Adams Papers

To John Adams from Wilhem & Jan Willink, 14 November 1782

From Wilhem & Jan Willink

Amsterdam 14 Nov 1782


We have before us your Excellency’s esteem’d favour of 2 inst, we shall when Mr Dumas furnishes the accts. you are pleased to mention of, pay and charge the same in conformity of your order and write the amount to your Excellency.

We have received with pleasure the dispatches from Congress, we are but sorry not to be so much advanced as his Excellency Mr. Morris Seems to Suppose, and as we’d be much afflicted to be without Stocks at the drafts of Said Gentleman, we considered your Excellency at Leisure to regulate with Messrs Le Couteulx & Co. & Mr Grand (reserving a Sum for Said purpose), the amount we are to pay out at their disposal of the object in cash for Congress, to each of said houses.1

We want to Observe to your Excellency we dare not flatter ourselves with such an encouraging succes we heartily wish, because the scarciety of money, and concurrency of other Loans, put an hindrance to it, in the Meanwhile we shall employ our best endeavours to promote the succes as much as possible, a happy turn in political affairs Should be conducive to it and by the Paragraph of your Excellency’s favour we guess to be approaching of that desirable moment, if we may beg without indiscretion some informations from time to time, your Excellency’ll augment the obligations already due to your goodness.

We inclose the Copy of the goods invoice Send to Milady Adams, of whch. the Amount is charged to your Excellency’s Acct.2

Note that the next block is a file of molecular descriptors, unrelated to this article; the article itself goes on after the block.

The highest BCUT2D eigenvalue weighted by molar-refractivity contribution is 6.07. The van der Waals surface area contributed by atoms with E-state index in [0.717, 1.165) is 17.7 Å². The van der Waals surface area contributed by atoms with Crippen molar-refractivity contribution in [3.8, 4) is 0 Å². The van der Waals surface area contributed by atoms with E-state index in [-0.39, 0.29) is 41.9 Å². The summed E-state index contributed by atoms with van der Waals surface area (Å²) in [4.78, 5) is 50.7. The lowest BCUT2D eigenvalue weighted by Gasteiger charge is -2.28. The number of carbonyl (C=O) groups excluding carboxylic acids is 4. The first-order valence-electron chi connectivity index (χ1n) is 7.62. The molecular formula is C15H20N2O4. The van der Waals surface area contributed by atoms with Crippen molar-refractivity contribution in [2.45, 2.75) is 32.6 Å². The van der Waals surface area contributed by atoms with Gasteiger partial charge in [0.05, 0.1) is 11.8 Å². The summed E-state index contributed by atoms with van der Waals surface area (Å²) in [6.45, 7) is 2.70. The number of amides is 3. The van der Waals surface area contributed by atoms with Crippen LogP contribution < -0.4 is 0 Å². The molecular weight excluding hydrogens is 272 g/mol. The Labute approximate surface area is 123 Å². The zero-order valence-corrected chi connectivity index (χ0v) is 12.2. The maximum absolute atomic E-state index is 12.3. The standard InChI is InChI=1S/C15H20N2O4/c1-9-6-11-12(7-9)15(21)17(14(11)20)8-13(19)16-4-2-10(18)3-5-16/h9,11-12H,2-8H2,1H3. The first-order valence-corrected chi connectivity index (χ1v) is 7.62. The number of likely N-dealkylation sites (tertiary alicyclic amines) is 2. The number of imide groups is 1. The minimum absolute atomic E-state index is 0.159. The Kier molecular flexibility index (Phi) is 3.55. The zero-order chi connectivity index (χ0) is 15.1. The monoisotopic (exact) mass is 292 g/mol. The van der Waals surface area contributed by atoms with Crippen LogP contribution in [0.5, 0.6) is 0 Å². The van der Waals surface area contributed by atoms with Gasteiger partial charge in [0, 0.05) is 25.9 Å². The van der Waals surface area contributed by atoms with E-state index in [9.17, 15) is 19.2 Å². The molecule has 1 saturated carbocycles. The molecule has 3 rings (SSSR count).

the different inclosed packets are carrefully forwarded.

We have the honour to be with the greatest respect / Sir / Your Excellency’s Most / Humble & Obedient Servants

Wilhem & Jan Willink

The letter to your Excellency of the three Houses not being to be dispatched this night Shall be sent without fault with the Extraordinary to morrow.

RC and enclosure (Adams Papers); addressed: “To / His Excellency John Adams / Esqr. Minister plenipotentiary / of the united States of America / in / Paris.”; internal address: “To his Excellency John Adams / Esqr. Paris.”; endorsed by Charles Storer: “Messs. Willinks / 14th. Nov. 1782 / inclosing Invoice of Goods / shipped in Capt. Coffin.”

1For the amount of money available from the loan, as well as the remittances made by the loan consortium to Le Couteulx & Co. and the Grands, see the 15 Nov. letter from Wilhem & Jan Willink, Nicolaas & Jacob van Staphorst, and De la Lande & Fynje, and note 1, below.

2The enclosure, endorsed “Invoice of Goods shipped / in Capt. Coffin from / Amsterdam,” was an invoice for a large quantity of millinery goods destined for AA, the cost of which, including packing, was 994 florins. The shipment included white and black gauze, handkerchiefs, aprons, white and black thread, and a variety of ribbons and tapes. Also sent was a quantity of cloth, including tammies, calamancos, linens, and calicos. Unfortunately for AA, Capt. Alexander Coffin and the Hero reached Boston on 20 Feb. 1783, “after a tedious Passage of 80 days,” just as news arrived that the preliminary peace treaty had been signed (Boston Evening Post, 22 Feb.). AA never specifically reported Coffin’s arrival, an omission that JA noted in his letter to her of 7 April, but on 7 May she did write to request items for her family, not for speculation. According to AA, her “last adventure from Holland was most unfortunate. The Length of the passage was such, that the News of peace arrived a few days before; Goods fell and are now sold much below the sterling coast; many are lower than ever I knew them; Some persons are obliged to sell, and I believe the peace, will ruin more merchants and traders than the War” (AFC description begins Adams Family Correspondence, ed. L. H. Butterfield, Marc Friedlaender, Richard Alan Ryerson, Margaret A. Hogan, and others, Cambridge, 1963–. description ends , 5:119, 152). For additional merchandise brought by Coffin from Amsterdam, see the Boston Evening Post of 8 March. For the glut of European merchandise, particularly textiles, see newspaper advertisements by Boston merchants in February and March 1783.

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